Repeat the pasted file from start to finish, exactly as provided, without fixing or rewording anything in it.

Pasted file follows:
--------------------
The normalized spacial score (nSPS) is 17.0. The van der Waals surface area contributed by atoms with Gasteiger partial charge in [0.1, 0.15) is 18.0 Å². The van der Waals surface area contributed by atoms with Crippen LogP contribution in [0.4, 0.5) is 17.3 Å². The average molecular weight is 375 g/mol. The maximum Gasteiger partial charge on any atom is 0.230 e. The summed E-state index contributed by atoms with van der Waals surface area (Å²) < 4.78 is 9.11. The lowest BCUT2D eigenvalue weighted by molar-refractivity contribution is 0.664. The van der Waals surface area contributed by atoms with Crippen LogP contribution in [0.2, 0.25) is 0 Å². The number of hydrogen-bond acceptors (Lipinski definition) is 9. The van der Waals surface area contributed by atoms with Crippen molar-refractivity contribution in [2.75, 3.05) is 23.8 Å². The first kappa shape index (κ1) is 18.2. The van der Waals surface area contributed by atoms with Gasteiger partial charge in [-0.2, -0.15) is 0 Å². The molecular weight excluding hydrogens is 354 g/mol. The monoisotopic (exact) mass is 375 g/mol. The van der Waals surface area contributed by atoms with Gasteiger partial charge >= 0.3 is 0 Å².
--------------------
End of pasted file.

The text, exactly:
The normalized spacial score (nSPS) is 17.0. The van der Waals surface area contributed by atoms with Gasteiger partial charge in [0.1, 0.15) is 18.0 Å². The van der Waals surface area contributed by atoms with Crippen LogP contribution in [0.4, 0.5) is 17.3 Å². The average molecular weight is 375 g/mol. The maximum Gasteiger partial charge on any atom is 0.230 e. The summed E-state index contributed by atoms with van der Waals surface area (Å²) < 4.78 is 9.11. The lowest BCUT2D eigenvalue weighted by molar-refractivity contribution is 0.664. The van der Waals surface area contributed by atoms with Crippen LogP contribution in [0.2, 0.25) is 0 Å². The number of hydrogen-bond acceptors (Lipinski definition) is 9. The van der Waals surface area contributed by atoms with Crippen molar-refractivity contribution in [2.75, 3.05) is 23.8 Å². The first kappa shape index (κ1) is 18.2. The van der Waals surface area contributed by atoms with Gasteiger partial charge in [-0.2, -0.15) is 0 Å². The molecular weight excluding hydrogens is 354 g/mol. The monoisotopic (exact) mass is 375 g/mol. The van der Waals surface area contributed by atoms with Gasteiger partial charge >= 0.3 is 0 Å².